Am I right?
If so, I don't get it...
Can anyone suggest a reason for near panic if a woman says NO to smears and a Dr actually suggesting men pass on a test for a very common cancer when far fewer men end up having useless, damaging and painful biopsies?

Joel Sherman said...

Ladies, just to be clear:
I'm the one who brought up the analogy to prostate cancer in my article, but the parallel is by no means perfect.
Prostate cancer is very common but many of these 'cancers' are very slow growing and in fact do no harm. There is unfortunately no way to tell the harmless 'cancers' from the aggressive ones so nearly all men with positive biopsies are offered surgery or radiation. The common side effects of these treatments can be severe including incontinence and impotence. Clearly this is too high a price to pay for the substantial percentage of these tumors that turn out to be harmless.
Cervical cancer on the other hand (as opposed to a positive Pap) is nearly always aggressive and life threatening.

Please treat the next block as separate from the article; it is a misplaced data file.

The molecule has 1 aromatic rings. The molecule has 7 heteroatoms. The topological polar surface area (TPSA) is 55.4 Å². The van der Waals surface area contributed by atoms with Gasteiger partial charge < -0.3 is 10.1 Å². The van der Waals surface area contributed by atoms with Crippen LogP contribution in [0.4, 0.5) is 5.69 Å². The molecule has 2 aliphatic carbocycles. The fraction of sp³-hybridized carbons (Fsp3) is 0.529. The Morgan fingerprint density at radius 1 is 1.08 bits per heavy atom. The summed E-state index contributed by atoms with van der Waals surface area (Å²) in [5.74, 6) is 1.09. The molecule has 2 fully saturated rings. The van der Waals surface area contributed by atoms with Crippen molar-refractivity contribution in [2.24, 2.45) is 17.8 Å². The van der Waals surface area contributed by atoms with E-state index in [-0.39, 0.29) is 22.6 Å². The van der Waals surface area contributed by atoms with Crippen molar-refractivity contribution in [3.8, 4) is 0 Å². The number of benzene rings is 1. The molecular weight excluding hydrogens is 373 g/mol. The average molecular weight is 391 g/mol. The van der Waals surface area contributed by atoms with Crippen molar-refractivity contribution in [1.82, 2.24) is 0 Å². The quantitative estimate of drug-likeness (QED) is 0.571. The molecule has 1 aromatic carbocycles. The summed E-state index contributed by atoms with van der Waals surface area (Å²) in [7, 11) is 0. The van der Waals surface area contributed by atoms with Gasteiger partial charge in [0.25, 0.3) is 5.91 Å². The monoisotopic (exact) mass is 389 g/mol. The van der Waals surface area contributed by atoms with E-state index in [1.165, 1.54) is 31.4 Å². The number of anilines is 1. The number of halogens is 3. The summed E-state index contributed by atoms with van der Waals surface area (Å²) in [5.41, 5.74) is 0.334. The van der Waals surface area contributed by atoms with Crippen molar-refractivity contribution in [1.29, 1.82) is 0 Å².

I agree that men are treated more respectfully and given informed consent. Surely women deserve equal consideration and choice, but the problem is worse for prostate cancer.

Anonymous said...

Dr, does it make this testing more questionable when you see how few women actually benefit because this cancer is rare? Also, the procedures that follow the very high number of false positives and for lesions that would regress are far from a walk in the park.
Most of the points you made about prostate cancer, apply equally to cervical.
Is your point that most cervical cancer is life threatening and prostate cancer often isn't?
Does that still justify the widespread use of this test when the cancer is rare and the risk of unnecessary treatment high?
Wouldn't offering this test and focusing on high risk women be a better idea than trying to screen every woman, virgins, women in monogamous relationships from the start (for both people)..
At the very least we should be consulted in this...low risk women are especially at risk.

Joel Sherman said...

Anon: Is your point that most cervical cancer is life threatening and prostate cancer often isn't?